Exposure to metals such as nickel, arsenic, cobalt and lead may disrupt a woman’s hormones during pregnancy, according to a Rutgers study.
Will pregnant women be able to be vaccinated with the new COVID-19 vaccines? A panel of experts in maternal-fetal medicine recently made the case that they should at least have the option. Without explicit data on safety in pregnant women,…
As an experienced nurse midwife, whose scientific research focuses on respectful and equitable care during pregnancy and childbirth, the University of Washington’s Molly Altman has been studying pregnancy and childbirth during the pandemic alongside colleagues across the UW and in…
A new research study from the March of Dimes Prematurity Research Center led by investigators at the University of Chicago has identified new genetic markers associated with gestational length, providing new insights into potential risk factors for preterm birth.
A recent study found that a mother’s postpartum depression can last for a full three years after the birth of their baby and in some cases, get worse over time.
Researchers looked at whether race and ethnicity plays a role in instances of restless legs syndrome (RLS) in pregnant women in a new study published in the November 11, 2020, online issue of Neurology®, the medical journal of the American Academy of Neurology.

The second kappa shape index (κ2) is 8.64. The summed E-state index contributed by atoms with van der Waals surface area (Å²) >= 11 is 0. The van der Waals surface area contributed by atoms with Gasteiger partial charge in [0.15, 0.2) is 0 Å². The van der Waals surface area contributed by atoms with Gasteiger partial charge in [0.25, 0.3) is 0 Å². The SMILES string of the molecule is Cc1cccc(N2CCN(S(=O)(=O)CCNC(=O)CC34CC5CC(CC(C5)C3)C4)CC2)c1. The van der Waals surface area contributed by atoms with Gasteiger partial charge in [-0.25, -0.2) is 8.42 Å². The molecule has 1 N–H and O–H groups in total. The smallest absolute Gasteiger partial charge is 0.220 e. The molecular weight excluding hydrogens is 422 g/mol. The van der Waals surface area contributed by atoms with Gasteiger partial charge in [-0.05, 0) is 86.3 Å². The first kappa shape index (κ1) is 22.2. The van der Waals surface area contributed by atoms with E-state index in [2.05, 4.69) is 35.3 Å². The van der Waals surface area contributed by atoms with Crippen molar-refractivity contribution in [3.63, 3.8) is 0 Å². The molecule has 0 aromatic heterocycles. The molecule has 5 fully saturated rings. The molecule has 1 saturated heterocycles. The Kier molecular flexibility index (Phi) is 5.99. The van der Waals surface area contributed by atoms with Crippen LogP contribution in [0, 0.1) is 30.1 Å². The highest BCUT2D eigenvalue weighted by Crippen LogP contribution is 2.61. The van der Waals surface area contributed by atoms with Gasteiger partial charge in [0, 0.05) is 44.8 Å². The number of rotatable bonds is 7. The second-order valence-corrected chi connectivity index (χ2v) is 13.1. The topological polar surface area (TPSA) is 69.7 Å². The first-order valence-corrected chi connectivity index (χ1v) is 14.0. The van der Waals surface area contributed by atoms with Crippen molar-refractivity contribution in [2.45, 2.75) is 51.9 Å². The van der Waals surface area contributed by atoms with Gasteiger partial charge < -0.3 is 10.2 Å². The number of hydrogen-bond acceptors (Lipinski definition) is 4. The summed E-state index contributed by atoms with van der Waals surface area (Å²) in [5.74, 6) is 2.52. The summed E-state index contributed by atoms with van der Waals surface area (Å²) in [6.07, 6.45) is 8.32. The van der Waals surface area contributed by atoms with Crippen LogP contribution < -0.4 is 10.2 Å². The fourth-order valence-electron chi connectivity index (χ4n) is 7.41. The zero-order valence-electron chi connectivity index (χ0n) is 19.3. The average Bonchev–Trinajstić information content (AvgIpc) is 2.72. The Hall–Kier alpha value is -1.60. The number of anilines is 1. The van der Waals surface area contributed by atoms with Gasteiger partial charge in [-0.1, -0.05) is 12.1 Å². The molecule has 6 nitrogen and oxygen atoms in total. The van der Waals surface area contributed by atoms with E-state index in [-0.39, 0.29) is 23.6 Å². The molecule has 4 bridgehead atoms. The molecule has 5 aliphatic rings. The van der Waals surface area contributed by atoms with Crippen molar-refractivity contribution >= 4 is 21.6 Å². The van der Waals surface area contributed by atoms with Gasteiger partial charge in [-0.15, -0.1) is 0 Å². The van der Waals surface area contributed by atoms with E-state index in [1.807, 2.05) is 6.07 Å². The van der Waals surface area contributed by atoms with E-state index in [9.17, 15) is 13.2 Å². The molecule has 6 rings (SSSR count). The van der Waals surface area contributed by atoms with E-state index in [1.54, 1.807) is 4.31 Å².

A new study shows that women with interstitial lung disease (ILD) related to autoimmune disease may not need to terminate their pregnancies provided they have close monitoring from their team of multidisciplinary physicians before, during and after pregnancy. Results of the research was presented at ACR Convergence, the American College of Rheumatology’s annual meeting.
The period of time before pregnancy is critically important for the health of a woman and her infant, yet not all women have access to health insurance during this time. New research finds that the expansion of Medicaid for many states under the Affordable Care Act (ACA) had a positive impact on a variety of indicators of maternal health prior to conception.
UAB’s uterus transplant program is the first in the Southeast and fourth in the United States.
Article title: Pregnancy and COVID-19 Authors: Elizabeth A.N. Wastnedge, Rebecca M. Reynolds, Sara R. van Boeckel, Sarah J. Stock, Fiona Denison, Jacqueline A. Maybin, Hilary O.D. Critchley From the authors: “From the current evidence base, it is difficult to draw…